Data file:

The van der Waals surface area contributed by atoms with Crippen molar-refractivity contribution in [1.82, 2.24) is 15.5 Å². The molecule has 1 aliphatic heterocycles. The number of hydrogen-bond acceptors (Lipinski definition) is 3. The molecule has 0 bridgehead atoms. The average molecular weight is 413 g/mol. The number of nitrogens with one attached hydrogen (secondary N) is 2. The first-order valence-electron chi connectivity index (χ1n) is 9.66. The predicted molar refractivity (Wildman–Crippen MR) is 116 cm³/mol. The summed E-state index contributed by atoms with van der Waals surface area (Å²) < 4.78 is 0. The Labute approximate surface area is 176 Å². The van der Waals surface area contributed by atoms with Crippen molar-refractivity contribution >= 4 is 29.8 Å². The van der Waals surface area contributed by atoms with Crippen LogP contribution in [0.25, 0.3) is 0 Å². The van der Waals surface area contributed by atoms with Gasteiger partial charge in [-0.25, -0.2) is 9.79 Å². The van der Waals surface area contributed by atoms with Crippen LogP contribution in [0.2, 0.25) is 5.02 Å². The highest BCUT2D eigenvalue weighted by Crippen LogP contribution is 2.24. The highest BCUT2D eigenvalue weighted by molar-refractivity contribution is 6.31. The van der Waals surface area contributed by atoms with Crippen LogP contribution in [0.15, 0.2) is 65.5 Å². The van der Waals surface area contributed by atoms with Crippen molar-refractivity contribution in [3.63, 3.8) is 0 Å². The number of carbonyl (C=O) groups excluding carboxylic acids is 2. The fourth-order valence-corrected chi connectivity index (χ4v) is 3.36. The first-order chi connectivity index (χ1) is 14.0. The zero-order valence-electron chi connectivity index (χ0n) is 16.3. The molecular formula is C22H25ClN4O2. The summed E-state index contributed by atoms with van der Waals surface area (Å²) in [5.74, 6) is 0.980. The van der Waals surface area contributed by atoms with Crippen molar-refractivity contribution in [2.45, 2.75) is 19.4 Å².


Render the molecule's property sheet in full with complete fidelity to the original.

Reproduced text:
The van der Waals surface area contributed by atoms with Crippen molar-refractivity contribution in [1.82, 2.24) is 15.5 Å². The molecule has 1 aliphatic heterocycles. The number of hydrogen-bond acceptors (Lipinski definition) is 3. The molecule has 0 bridgehead atoms. The average molecular weight is 413 g/mol. The number of nitrogens with one attached hydrogen (secondary N) is 2. The first-order valence-electron chi connectivity index (χ1n) is 9.66. The predicted molar refractivity (Wildman–Crippen MR) is 116 cm³/mol. The summed E-state index contributed by atoms with van der Waals surface area (Å²) < 4.78 is 0. The Labute approximate surface area is 176 Å². The van der Waals surface area contributed by atoms with Crippen molar-refractivity contribution >= 4 is 29.8 Å². The van der Waals surface area contributed by atoms with Crippen LogP contribution in [0.25, 0.3) is 0 Å². The van der Waals surface area contributed by atoms with Gasteiger partial charge in [-0.25, -0.2) is 9.79 Å². The van der Waals surface area contributed by atoms with Crippen LogP contribution in [0.2, 0.25) is 5.02 Å². The highest BCUT2D eigenvalue weighted by Crippen LogP contribution is 2.24. The highest BCUT2D eigenvalue weighted by molar-refractivity contribution is 6.31. The van der Waals surface area contributed by atoms with Crippen LogP contribution in [0.15, 0.2) is 65.5 Å². The van der Waals surface area contributed by atoms with Crippen molar-refractivity contribution in [3.63, 3.8) is 0 Å². The number of carbonyl (C=O) groups excluding carboxylic acids is 2. The fourth-order valence-corrected chi connectivity index (χ4v) is 3.36. The first-order chi connectivity index (χ1) is 14.0. The zero-order valence-electron chi connectivity index (χ0n) is 16.3. The molecular formula is C22H25ClN4O2. The summed E-state index contributed by atoms with van der Waals surface area (Å²) in [5.74, 6) is 0.980. The van der Waals surface area contributed by atoms with Crippen molar-refractivity contribution in [2.45, 2.75) is 19.4 Å².